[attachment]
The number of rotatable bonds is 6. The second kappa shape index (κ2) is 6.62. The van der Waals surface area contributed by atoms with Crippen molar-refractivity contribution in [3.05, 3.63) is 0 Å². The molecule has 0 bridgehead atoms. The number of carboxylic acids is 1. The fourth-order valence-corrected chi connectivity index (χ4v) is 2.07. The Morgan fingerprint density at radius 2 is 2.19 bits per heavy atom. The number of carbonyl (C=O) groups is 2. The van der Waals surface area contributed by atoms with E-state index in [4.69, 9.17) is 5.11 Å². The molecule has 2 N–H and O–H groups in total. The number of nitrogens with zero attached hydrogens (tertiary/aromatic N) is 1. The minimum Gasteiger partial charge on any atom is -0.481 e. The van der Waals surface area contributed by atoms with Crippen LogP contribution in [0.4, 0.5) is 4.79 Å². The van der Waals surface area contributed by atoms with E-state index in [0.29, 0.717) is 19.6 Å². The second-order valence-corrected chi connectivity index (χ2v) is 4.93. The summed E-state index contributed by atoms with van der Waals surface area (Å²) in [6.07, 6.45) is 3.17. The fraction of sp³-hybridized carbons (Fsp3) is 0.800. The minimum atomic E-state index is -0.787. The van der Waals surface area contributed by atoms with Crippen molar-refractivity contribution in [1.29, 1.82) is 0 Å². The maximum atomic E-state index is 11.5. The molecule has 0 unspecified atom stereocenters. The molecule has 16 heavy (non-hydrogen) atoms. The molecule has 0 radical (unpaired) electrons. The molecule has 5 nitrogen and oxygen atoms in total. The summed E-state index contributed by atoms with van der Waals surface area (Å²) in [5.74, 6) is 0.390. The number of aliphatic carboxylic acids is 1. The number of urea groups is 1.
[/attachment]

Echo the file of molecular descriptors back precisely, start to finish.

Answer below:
The number of rotatable bonds is 6. The second kappa shape index (κ2) is 6.62. The van der Waals surface area contributed by atoms with Crippen molar-refractivity contribution in [3.05, 3.63) is 0 Å². The molecule has 0 bridgehead atoms. The number of carboxylic acids is 1. The fourth-order valence-corrected chi connectivity index (χ4v) is 2.07. The Morgan fingerprint density at radius 2 is 2.19 bits per heavy atom. The number of carbonyl (C=O) groups is 2. The van der Waals surface area contributed by atoms with E-state index in [4.69, 9.17) is 5.11 Å². The molecule has 2 N–H and O–H groups in total. The number of nitrogens with zero attached hydrogens (tertiary/aromatic N) is 1. The minimum Gasteiger partial charge on any atom is -0.481 e. The van der Waals surface area contributed by atoms with Crippen LogP contribution in [0.4, 0.5) is 4.79 Å². The van der Waals surface area contributed by atoms with E-state index in [0.29, 0.717) is 19.6 Å². The second-order valence-corrected chi connectivity index (χ2v) is 4.93. The summed E-state index contributed by atoms with van der Waals surface area (Å²) in [6.07, 6.45) is 3.17. The fraction of sp³-hybridized carbons (Fsp3) is 0.800. The minimum atomic E-state index is -0.787. The van der Waals surface area contributed by atoms with Crippen molar-refractivity contribution in [1.29, 1.82) is 0 Å². The maximum atomic E-state index is 11.5. The molecule has 0 unspecified atom stereocenters. The molecule has 16 heavy (non-hydrogen) atoms. The molecule has 0 radical (unpaired) electrons. The molecule has 5 nitrogen and oxygen atoms in total. The summed E-state index contributed by atoms with van der Waals surface area (Å²) in [5.74, 6) is 0.390. The number of aliphatic carboxylic acids is 1. The number of urea groups is 1.